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U.S. Employment is Main Focus of Fed QE Policy

Economics / Employment Oct 28, 2010 - 04:00 PM GMT

By: Asha_Bangalore

Economics

Best Financial Markets Analysis ArticleThe Fed is widely expected to announce the details of the second round of QE (quantitative easing) following its 2-day meeting ending on November 3.  There are more questions than answers about the nature of QE2 at the present time.  Let's start with QE1 to put things in perspective; QE1 was in place from December 2008 to March 2010.  The Fed purchased a sum of $1.725 trillion worth of agency bonds ($175 billion), mortgage-backed securities ($1.25 trillion) and Treasury securities ($300 billion).  The outcome was a larger Fed balance sheet reaching $2.3 trillion as of March 2010 (see chart 1). 


The major objective of QE1 was to restore the working of the financial system which had stopped functioning.  To this extent the Fed has been successful.  As shown in chart 2, financial market spreads narrowed significantly, largely, as a result of QE1. 

The recession officially ended in June 2009.  The economy has registered four quarters of economic growth, with forecasts pointing to a continued growth momentum in the rest of 2010 and all of 2011. 

Why is the Fed engaging in the second round of QE, if the economy is expected to show continued growth?  Chairman Bernanke and other Fed officials have pointed out in the past few weeks about the dissatisfaction with respect to "low inflation and high unemployment" after a full year of economic recovery.  In other words, current economic conditions are not consistent with the dual mandate of the Fed - full employment and price stability.  As chart 4 indicates, private sector payrolls remain 6.6% below the peak registered in the fourth quarter of 2007.  Historically, it is the weakest recovery on record in terms of private sector job growth.  The 1991 and 2001 recoveries have been coined as jobless recoveries also, but the staggering loss of jobs this time around leaves the Fed with little choice.  Alternatively, the persistent high unemployment rate also presents a similar picture (see chart 5).  The sheer lack of robust hiring is the predominant concern of the Fed, for now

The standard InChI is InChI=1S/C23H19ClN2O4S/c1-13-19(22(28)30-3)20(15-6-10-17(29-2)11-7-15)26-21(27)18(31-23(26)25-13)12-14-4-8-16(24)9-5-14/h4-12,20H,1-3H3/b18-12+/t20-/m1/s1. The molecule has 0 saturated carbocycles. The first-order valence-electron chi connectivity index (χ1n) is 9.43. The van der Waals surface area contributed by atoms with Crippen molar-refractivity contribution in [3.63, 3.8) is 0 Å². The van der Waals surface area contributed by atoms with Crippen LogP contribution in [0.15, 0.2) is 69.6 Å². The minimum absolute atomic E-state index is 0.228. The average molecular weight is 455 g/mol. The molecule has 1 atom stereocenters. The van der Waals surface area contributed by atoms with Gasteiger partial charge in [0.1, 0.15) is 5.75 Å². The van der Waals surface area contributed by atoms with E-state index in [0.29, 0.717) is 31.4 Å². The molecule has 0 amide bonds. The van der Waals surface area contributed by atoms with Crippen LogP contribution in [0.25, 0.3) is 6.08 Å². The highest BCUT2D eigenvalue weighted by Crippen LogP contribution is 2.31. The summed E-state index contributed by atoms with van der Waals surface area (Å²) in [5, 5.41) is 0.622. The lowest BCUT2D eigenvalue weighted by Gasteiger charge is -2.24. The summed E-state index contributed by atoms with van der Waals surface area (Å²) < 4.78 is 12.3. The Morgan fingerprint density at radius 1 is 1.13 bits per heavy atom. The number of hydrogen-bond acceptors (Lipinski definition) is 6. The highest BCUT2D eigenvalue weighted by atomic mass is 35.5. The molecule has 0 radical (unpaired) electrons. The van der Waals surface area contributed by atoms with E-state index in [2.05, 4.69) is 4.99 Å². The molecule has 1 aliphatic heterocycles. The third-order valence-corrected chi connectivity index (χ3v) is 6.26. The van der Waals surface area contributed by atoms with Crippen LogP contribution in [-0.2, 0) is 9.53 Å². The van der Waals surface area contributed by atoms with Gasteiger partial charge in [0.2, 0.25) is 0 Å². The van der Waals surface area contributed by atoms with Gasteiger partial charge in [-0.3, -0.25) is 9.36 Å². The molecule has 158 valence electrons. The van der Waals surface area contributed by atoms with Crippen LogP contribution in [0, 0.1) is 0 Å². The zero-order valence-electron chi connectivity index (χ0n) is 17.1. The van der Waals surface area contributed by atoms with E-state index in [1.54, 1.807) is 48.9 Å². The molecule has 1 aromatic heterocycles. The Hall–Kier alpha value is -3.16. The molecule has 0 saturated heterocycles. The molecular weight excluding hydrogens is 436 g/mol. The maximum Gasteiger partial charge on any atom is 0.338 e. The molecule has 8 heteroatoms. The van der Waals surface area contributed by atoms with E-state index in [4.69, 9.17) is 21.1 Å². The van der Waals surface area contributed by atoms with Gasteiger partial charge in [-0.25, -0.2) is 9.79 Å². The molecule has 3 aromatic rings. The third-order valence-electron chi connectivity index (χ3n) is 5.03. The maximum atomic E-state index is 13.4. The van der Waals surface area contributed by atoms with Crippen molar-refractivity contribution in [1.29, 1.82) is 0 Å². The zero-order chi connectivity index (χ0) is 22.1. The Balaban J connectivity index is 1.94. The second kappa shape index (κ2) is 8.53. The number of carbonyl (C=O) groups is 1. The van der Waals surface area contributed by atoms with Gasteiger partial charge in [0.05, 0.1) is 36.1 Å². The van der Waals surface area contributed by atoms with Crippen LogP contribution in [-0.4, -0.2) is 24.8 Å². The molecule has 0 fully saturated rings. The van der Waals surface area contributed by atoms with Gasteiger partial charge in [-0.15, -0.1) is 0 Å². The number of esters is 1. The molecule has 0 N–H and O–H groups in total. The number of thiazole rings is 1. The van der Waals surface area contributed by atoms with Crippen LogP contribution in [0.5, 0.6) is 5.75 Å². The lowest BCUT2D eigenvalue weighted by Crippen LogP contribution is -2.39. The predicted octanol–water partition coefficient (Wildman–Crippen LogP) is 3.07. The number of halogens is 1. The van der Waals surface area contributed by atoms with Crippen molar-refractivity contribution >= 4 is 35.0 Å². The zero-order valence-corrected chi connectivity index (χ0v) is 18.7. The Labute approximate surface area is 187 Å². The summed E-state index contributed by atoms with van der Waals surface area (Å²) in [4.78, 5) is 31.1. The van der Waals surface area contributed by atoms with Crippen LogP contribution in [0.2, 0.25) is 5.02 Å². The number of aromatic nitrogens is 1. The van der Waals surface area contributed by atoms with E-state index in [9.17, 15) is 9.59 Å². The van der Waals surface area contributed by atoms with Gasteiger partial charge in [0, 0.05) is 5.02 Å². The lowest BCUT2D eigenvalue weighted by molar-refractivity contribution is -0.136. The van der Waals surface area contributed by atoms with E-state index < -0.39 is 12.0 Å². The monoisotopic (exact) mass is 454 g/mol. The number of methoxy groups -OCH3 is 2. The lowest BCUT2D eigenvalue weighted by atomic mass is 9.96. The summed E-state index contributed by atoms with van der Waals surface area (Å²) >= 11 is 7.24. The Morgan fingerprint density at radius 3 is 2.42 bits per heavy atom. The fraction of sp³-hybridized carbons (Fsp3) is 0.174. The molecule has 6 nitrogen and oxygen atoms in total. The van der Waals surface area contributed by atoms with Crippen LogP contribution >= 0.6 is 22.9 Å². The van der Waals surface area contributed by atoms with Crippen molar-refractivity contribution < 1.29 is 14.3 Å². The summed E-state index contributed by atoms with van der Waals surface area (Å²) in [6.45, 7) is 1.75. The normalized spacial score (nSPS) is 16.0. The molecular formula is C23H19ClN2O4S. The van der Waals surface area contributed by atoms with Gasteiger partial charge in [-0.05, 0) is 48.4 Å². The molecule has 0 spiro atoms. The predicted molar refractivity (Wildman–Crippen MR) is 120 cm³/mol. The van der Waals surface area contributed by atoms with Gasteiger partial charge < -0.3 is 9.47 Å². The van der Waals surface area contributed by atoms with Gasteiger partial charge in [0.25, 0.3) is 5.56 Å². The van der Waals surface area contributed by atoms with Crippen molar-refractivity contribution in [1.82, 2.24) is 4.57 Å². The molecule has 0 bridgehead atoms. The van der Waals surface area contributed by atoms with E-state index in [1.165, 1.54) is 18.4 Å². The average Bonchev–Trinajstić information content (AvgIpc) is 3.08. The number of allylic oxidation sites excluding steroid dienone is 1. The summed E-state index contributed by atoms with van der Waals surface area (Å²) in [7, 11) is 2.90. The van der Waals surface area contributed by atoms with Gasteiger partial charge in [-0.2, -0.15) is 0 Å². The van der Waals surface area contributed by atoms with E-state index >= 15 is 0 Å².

The weekly jobless claims report for the week ended October 23 shows a decline of 21,000 initial jobless claims to 434,000.  Continuing claims, which lag initial claims by one week, fell 122,000 to 4.356 million.  The historical mean of initial jobless claims is roughly 360,000 and that of continuing claims is about 2.7 million.  On a historical basis, the current readings of jobless claims are more than troubling.  Needless to say, the dismal picture of the labor market is the main reason for QE2. 

The size and period of QE2 are awaited when the policy statement is published on November 3.  The impact of QE2 is also under scrutiny.  The advocates of QE2 expect a positive impact from lower interest rates lifting all interest sensitive areas of expenditures such as home purchases, refinancing of mortgages, and increased business expenditures, at the margin.  In addition, bankers should be induced to lend given the alternatives of paltry earnings from excess reserves and Treasury securities.  Also, the benefit of increased exports from a depreciation of the dollar should be seen in headline GDP.  The current projected pace of economic growth is inadequate to lift payrolls and lower the unemployment rate.  Therefore, from the FOMC's standpoint, QE2 is the least costly policy option to shake off the sluggish economic conditions in place. 

Asha Bangalore — Senior Vice President and Economist

http://www.northerntrust.com
Asha Bangalore is Vice President and Economist at The Northern Trust Company, Chicago. Prior to joining the bank in 1994, she was Consultant to savings and loan institutions and commercial banks at Financial & Economic Strategies Corporation, Chicago.

The opinions expressed herein are those of the author and do not necessarily represent the views of The Northern Trust Company. The Northern Trust Company does not warrant the accuracy or completeness of information contained herein, such information is subject to change and is not intended to influence your investment decisions.


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